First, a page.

April 15, 2019 Poetry , POETRY / FICTION

Heidi De Vries photo



Neha Maqsood




homeland loneliness



Pakistan; a country which flaunts resilience if not a bit arrogantly,

as if the purple scars don’t scream of pain or bruises which don’t need

time to heal.

this global race disallows rest, when we’re demanded to

rise early carrying future burdens of all tomorrows

on backs already strained.

this nation has been scarred with pain

punches, kicks, disasters, unwarranted remarks

all marks demanding to be addressed,

to be felt.

her silence should not be mistaken for submission but

rather a chance for you to see her purely.

but in those strides of denial, anger and acceptance,

Pakistan has become a nation of unapologetically

feeling itself through.

it will sob loudly, openly rejoice,

painfully accept and respectfully forgive those who

have wronged her.

Pakistan has taught its inhabitants more

than a parent could. how to rise above, to flow

with the tide, to pardon those who wrong.

this is the only way I know how to live, the only

way I want to







it’s tricky being a woman



It’s tricky being a woman, when your curves,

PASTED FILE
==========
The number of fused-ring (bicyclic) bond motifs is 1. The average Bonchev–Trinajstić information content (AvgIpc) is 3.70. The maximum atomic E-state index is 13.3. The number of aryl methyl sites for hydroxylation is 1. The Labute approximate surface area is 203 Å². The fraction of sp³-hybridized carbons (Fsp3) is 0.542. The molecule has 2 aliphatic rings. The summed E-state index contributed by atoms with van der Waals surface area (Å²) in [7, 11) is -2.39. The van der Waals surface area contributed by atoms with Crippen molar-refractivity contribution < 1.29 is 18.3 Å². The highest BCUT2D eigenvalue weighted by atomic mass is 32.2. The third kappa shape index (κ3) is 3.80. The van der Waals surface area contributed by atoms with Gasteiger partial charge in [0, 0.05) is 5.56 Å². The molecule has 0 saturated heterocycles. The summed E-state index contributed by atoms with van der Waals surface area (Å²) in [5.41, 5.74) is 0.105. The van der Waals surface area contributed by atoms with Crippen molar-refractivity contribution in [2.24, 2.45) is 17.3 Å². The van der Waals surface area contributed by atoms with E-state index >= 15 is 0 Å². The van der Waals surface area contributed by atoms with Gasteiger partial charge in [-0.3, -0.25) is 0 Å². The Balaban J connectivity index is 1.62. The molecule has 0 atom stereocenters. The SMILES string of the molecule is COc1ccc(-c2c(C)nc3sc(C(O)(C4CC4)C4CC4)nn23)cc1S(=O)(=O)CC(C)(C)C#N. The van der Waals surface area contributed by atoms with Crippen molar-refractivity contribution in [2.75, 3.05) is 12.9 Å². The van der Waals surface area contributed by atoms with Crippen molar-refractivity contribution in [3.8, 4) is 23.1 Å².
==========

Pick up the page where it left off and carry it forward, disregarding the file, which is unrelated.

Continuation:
tendrils of hair, curled eyelashes,

sashaying walk make you a



to be a woman requires

a particular



whilst he whispers into my ear at night,

asking me to be more desirous

more sensual,

i recall mama’s contrasting

reprimands of a low tone and a hushed



so when i come of age, i don a silky blouse

which slides along my skin

barely revealing my clavicles-

the beauty spot.


red lipstick, barely smudges

my front teeth. i coyly rub it off when I know

he’s watching as he waits for

the next train.


ah men! you gullible creatures. don’t you

know i’ve got you hook, line and


this ittar* spritzed on my wrists

this kajal* on my eyelids, is not

for you.


my red lips, my

straightened hair, my killer smile

are my arsenal of



because being a woman is tricky – not

about subjugation

about control,



despite what generations of socialization

taught you, this woman

is not paying you

the slightest of attention.


this woman doesn’t need you. she is

too big an entity to sit still


in these four walls of patriarchy.


so darling,

when you ask why

i don’t write about you anymore in my

decorated journals


it’s because

before I write about you,


I need to write about





*ittar – perfume

*kajal – kohl






Neha Maqsood

Neha Maqsood is a journalist who has written for multiple publications like, The Tempest, Media Diversified, Brown Girl Magazine, Rife Magazine, Epigram, The Uni Bubble and Thats What She Said. For her efforts in tackling discimination against People of Colour (POC) and increasing South Asian representation, she was listed as the 100 Most Influential BME (Black and Minority Ethnic) people in Bristol. She also starred in the 2018 film, Sisters in Arms, which was shown at international film festivals in Toronto, Los Angeles, London, Kerry and Dingle. 

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